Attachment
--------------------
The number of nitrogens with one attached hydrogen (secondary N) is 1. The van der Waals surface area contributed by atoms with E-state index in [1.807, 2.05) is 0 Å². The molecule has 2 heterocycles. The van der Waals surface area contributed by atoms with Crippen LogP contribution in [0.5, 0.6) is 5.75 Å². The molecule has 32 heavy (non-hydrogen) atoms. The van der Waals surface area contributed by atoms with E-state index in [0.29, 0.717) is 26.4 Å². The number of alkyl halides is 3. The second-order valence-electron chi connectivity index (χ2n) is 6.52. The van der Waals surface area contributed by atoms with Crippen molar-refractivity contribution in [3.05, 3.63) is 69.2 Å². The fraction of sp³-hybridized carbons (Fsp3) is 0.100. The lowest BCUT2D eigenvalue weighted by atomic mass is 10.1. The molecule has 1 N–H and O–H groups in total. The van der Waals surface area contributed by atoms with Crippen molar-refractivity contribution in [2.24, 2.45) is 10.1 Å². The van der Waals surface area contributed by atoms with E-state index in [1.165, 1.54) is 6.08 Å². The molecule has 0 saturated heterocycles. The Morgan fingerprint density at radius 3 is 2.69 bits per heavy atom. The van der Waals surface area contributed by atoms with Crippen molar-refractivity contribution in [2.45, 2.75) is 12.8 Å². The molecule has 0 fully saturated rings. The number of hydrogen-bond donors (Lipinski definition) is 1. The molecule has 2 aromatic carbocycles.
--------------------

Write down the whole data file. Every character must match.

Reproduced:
The number of nitrogens with one attached hydrogen (secondary N) is 1. The van der Waals surface area contributed by atoms with E-state index in [1.807, 2.05) is 0 Å². The molecule has 2 heterocycles. The van der Waals surface area contributed by atoms with Crippen LogP contribution in [0.5, 0.6) is 5.75 Å². The molecule has 32 heavy (non-hydrogen) atoms. The van der Waals surface area contributed by atoms with E-state index in [0.29, 0.717) is 26.4 Å². The number of alkyl halides is 3. The second-order valence-electron chi connectivity index (χ2n) is 6.52. The van der Waals surface area contributed by atoms with Crippen molar-refractivity contribution in [3.05, 3.63) is 69.2 Å². The fraction of sp³-hybridized carbons (Fsp3) is 0.100. The lowest BCUT2D eigenvalue weighted by atomic mass is 10.1. The molecule has 1 N–H and O–H groups in total. The van der Waals surface area contributed by atoms with Crippen molar-refractivity contribution in [2.24, 2.45) is 10.1 Å². The van der Waals surface area contributed by atoms with E-state index in [1.165, 1.54) is 6.08 Å². The molecule has 0 saturated heterocycles. The Morgan fingerprint density at radius 3 is 2.69 bits per heavy atom. The van der Waals surface area contributed by atoms with Crippen molar-refractivity contribution in [2.45, 2.75) is 12.8 Å². The molecule has 0 fully saturated rings. The number of hydrogen-bond donors (Lipinski definition) is 1. The molecule has 2 aromatic carbocycles.